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Protestors march against public comment amendment  

Protestors hope to increase public awareness about an amendment they say would put an end to public comment. Now, they’re trying to get more people involved.

Protestors march outside the Stephenson County Courthouse with signs that read “Citizens Must be Allowed to Speak” and “Speak Out.” Dakota resident Carol Johnson says, “We’re worried about the changes they’re trying to make to the zoning process in Stephenson County we’re worried that taking the people out of the process will leave them defenseless and without a voice.”

About two weeks ago the Stephenson County Board voted 12-9 to allow wind turbines on agricultural property without a special use permit. About 1,800 people signed a petition against the idea. But in order to overturn the county’s vote, they had to get at least 5% of the county’s landowners to sign it. Now it’s up to the state’s attorney to find out how many landowners live in the county. Board Chairman John Blum says, “And then when he gets that done, he has to take the petition which probably had 1,600-1,800 names on it and see which names he could correlate with the landowners list and make sure they reach the threshold of 5%. If they reach that, it would mean the vote we took would’ve failed.”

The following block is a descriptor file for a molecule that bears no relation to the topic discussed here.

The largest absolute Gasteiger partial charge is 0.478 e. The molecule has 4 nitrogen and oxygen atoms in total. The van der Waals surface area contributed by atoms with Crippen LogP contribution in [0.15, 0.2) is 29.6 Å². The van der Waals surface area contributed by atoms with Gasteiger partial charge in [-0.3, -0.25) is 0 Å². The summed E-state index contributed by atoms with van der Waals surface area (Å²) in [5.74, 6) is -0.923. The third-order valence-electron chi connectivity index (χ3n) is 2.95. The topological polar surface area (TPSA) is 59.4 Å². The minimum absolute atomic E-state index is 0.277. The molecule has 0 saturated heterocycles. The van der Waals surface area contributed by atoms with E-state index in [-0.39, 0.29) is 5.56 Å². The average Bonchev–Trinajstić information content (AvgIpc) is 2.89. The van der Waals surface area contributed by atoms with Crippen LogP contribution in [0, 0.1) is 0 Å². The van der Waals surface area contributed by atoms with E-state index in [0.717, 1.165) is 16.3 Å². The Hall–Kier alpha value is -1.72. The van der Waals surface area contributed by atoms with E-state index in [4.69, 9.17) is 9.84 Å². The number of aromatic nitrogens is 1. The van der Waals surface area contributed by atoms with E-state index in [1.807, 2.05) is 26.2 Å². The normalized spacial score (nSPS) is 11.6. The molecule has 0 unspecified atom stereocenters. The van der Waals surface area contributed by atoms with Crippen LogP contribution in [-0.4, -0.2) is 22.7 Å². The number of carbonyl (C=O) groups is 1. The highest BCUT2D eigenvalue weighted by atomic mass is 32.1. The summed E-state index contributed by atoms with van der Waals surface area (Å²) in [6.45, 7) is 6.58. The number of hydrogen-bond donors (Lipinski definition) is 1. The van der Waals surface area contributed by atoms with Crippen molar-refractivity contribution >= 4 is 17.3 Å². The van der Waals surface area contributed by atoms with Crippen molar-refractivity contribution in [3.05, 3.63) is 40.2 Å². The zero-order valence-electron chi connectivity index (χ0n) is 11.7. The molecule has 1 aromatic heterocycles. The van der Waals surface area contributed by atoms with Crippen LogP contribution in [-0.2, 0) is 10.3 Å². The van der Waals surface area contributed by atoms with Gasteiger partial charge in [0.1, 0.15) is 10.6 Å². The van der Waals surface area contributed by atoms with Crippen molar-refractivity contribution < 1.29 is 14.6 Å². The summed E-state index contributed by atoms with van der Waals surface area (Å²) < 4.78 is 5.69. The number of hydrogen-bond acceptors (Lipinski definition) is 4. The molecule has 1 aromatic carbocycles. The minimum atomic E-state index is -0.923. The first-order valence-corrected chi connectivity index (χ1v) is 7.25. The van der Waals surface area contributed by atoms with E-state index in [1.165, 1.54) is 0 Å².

Protestors say they’re marching not because they’re against the wind farms, but for the simple fact that the public’s input was left out. Protest organizer Mike King says, “The real issue is do you want a chance to speak before your public elected officials before they make a decision that could possibly effect your life today, 20 30 40 years from now.”

Chairman Blum says the state’s attorney’s office should let the board know if the signatures meet the required 5-percent by the next board meeting in August.

By Ryan Cummings

13 News

25 July 2007

This article is the work of the source indicated. Any opinions expressed in it are not necessarily those of National Wind Watch.

The copyright of this article resides with the author or publisher indicated. As part of its noncommercial effort to present the environmental, social, scientific, and economic issues of large-scale wind power development to a global audience seeking such information, National Wind Watch endeavors to observe “fair use” as provided for in section 107 of U.S. Copyright Law and similar “fair dealing” provisions of the copyright laws of other nations. Send requests to excerpt, general inquiries, and comments via e-mail.

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